Saturday, 24 October 2009
The Salt Family Mausoleum
It must be remembered that the Victorians took their dying very seriously. It was, sadly, a frequent occurrence: many children, even in well-to-do homes - failed to thrive, diseases like TB were rife and common childhood illnesses like measles could not be effectively treated. One in every three babies failed to reach their first birthday and the average life expectancy was 40.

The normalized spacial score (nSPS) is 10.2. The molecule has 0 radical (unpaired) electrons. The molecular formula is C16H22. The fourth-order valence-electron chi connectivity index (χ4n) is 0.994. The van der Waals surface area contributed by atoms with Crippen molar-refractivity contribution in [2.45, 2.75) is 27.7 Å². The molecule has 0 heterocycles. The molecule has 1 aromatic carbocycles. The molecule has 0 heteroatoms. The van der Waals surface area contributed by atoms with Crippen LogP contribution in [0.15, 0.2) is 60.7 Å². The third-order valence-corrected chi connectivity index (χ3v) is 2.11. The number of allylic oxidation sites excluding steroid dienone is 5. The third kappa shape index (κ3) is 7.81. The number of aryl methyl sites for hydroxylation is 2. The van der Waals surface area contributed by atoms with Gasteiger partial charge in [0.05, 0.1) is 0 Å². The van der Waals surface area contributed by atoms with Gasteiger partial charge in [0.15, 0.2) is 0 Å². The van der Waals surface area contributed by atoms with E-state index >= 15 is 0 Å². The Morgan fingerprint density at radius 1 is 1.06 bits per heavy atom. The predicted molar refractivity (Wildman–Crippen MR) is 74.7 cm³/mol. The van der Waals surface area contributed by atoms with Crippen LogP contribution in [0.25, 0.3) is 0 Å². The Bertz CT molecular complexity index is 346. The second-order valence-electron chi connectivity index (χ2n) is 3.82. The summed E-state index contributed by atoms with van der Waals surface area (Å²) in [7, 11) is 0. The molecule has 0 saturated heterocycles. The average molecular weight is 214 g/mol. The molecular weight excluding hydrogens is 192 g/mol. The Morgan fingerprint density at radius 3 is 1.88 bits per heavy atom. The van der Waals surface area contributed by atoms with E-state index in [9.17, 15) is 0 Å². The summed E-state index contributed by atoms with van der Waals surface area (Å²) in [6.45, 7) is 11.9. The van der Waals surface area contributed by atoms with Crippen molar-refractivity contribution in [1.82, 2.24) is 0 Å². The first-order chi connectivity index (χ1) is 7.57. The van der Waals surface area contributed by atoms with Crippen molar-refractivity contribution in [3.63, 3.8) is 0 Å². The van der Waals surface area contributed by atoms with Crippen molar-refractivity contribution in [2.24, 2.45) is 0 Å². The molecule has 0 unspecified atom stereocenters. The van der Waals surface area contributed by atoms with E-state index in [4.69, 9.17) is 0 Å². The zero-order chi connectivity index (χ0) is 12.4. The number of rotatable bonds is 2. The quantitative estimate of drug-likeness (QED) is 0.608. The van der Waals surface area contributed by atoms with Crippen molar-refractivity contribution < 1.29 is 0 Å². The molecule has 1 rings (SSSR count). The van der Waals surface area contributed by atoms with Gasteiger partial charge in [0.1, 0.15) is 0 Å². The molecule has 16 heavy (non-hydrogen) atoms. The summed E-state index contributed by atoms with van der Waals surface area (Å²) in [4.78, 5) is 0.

Aristocratic funerals were a major sight, involving elaborate hearses, horses with black feather plumes and long processions of mourners. Sir Titus Salt died in December 1876 and was laid to rest on 5 January 1877 in the Mausoleum he had added to the church in Saltaire. The hearse left the family home, then Crow Nest near Halifax, escorted by mounted police and there was a large funeral procession from Bradford Town Hall, with a military band. The cortege was followed by representatives of clubs and groups with which Sir Titus had been involved and the procession was watched by over 100,000 spectators along the route. In Saltaire, the Mill was silent and the whole village gathered to mourn 'the father' of their community. After the funeral the church was kept open for several days and special trains were run from Bradford to Saltaire so that people could pay their last respects.